Concordance for A garden of roses : Stories and sketches / By Maurice Francis Egan.

Use the features on this page to analyze and evaluate the text.

View: catalog record
Display words beginning with
Display most frequently used words
Display most frequent word phrases
Search: Show map
Display letters around search term
Sort results by the word on the

Specialized searches: colors; adverbs; gerunds; "big names"; "great ideas"

1.   of the windows were drawn, keep out the gray and a softly tinted lamp stood on the t
2. ot quarrelling. Is the skirt of my yet, black gown done it mamma? You said I might ha
3. had thrown off her wraps. ; cheeks were red from the sharp air outside. She smiled
4. smiled cheerily, and kissed Margaret on brown She had never met the other she shook h
5. shook hands with them. girls before Her brown hair was smoothly arranged her neatness
6. rl The ran to the door. threw aside her white apron, and In about twenty minutes she
7. on that she might have some wonderfully red maple leaves for the little shrine of t
8. will be grand." have time to fix up my black silk," said Margaret. "lam sorry Mrs. d
9. ng a little, " if you will give me your black silk it like gown O Mrs. d'Eresby wore
10. im parlor Mrs. Wyckoff lay peaceful and white in her coffin, her breast covered with
11. t three weeks, and Mary Hackett, in her black May ; gown, in sat looking at the old v
12. de her choke the remembrance of the dim blue eyes looking through their glasses at t
13. tie, how carefully ; brushed his glossy black suit, ! how bright orchestra all his be
14. was rather short in stature, with dark-blue eyes, brown hair, a turned-up nose, and
15. short in stature, with dark-blue eyes, brown hair, a turned-up nose, and a sprinklin
16. for Easter, is just out. What a bank of white hyacinths? Oh, I wish father could see
17. a bunch of taught to forgive injuries. red carnations, and gave them to her visito
18. el." Mrs. Schmid watched Mary, her fat, red hands clasped over her heart, as Mary s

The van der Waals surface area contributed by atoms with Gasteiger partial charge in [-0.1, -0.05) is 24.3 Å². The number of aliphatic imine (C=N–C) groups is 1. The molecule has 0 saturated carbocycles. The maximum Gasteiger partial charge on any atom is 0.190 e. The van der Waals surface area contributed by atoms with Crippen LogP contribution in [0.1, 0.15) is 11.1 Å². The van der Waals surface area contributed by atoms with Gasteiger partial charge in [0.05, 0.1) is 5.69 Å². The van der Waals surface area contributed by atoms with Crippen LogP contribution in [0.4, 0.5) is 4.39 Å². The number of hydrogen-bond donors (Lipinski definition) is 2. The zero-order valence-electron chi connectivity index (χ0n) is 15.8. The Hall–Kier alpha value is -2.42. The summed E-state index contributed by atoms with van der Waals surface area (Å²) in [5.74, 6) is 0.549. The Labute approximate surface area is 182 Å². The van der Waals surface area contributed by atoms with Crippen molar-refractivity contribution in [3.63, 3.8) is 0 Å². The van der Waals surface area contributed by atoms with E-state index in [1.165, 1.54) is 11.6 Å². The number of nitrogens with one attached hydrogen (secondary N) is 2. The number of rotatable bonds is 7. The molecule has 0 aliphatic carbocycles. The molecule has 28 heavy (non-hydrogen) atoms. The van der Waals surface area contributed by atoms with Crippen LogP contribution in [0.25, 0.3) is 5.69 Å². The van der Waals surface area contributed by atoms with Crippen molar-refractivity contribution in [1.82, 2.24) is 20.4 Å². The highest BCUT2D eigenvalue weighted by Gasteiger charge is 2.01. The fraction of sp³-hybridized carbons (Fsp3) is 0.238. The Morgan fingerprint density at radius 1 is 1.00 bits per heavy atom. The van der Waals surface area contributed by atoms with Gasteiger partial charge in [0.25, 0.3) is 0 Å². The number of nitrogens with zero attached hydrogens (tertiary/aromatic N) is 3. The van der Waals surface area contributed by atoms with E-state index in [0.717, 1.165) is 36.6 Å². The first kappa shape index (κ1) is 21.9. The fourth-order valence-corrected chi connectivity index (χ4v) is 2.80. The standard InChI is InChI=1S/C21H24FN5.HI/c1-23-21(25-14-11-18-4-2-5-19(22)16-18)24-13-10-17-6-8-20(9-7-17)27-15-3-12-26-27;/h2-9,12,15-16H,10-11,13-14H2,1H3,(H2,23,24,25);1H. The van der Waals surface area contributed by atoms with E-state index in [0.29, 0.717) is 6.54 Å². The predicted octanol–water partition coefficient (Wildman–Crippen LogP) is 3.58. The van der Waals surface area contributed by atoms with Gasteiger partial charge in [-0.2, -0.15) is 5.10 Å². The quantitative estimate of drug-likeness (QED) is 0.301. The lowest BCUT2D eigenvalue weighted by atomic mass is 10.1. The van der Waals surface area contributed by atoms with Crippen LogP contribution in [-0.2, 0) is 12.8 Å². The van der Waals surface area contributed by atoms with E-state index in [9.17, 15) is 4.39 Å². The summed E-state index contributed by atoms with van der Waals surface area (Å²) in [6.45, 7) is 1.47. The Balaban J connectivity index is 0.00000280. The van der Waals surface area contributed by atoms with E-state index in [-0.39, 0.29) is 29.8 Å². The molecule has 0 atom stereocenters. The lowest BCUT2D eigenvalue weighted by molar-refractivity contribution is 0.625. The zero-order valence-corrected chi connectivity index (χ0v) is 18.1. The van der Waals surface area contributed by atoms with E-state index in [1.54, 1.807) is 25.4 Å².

19. clean and its hair combed. It had big, blue eyes, which, with tears in them, remind
20. d, many things were took some pieces of black Then providing herself with her needle,
21. grinned with pleasure. Had he not a new black necktie and a pair of cuffs which Mary
22. she returned from Mass The scent of the white and purple hyacinth ! came through the
23. ed from Mass The scent of the white and purple hyacinth ! came through the shut glass
24. helmina, the little pig-tails tied with red ribbon, and with marks of much rubbing
25. e apples, sugar, and milk. The spray of white hyacinths with which she THE SECRET OF
26. . little box of sham- A rock and one of white clover, now in bloom, had been her fath
27. r father. It was laden with small, deep-red, single flowers. When August returned,
28. on gave out. The Japanese roses were so red that they rivalled the carnations ; and
29. of Mrs. Schmid's market-basket. Thirty red, white, and green in glittering silver
30. rs. Schmid's market-basket. Thirty red, white, and green in glittering silver holders
31. s market-basket. Thirty red, white, and green in glittering silver holders and bunche
32. rs. Schmid, "Ach, wunderschon her bare, red arms in her apron. wrapping August, run
33. ult to injury, Madame thought. She grew red in the face, and gave Pierrot a box in
34. which he had drawn with charcoal on her white garprovisions ; ret wall, was much well
35. y," she said, very well spoiled my nice white wall, but you To-morrow I shall shan't
36. Cheval Rouge, was an inn friend in The Red Horse, landlady was a Nantes. Its of Ma
37. nt and one ; morning Pierrot, with eyes red from weeping, and with his basket, cont
38. basket, containing his clothes and two white mice, presented himself at Le Cheval Ro
39. ns, instead of a hat, she would make it red-hot for him before he put it on. Poor P
40. ched dry land in safety, and the of the Red Horse was graciously call pleased to Pi
41. he best of terms. His experience at the Red Horse learned him the value of home, an
42. scaping from the meshes of the graceful white clouds, was just beginning to touch the
43. up rather quickly, however, with a long red scratch on them last night her nose. "
44. the air of a philosopher. " These pale, white roses are such beauties here's ! two mo
45. light, and dashed headforemost into the red rose-bush. "There " Take care, Bridget,
46. UNE ROSES. your face will look drawn in red ink " ! 83 rivers like a map, with the
47. " nosegay with a meaning, replied Nora. red roses remind me of Our Saviour's Blood
48. es remind me of Our Saviour's Blood the white roses of the stainless heart of His Mot
49. ght steel bars. o fj Q little bird with blue-tipped wings. "It's only Jack's jay," s
50. ack a It was a very trees huge bunch of red, pink, yellow, and white roses, telling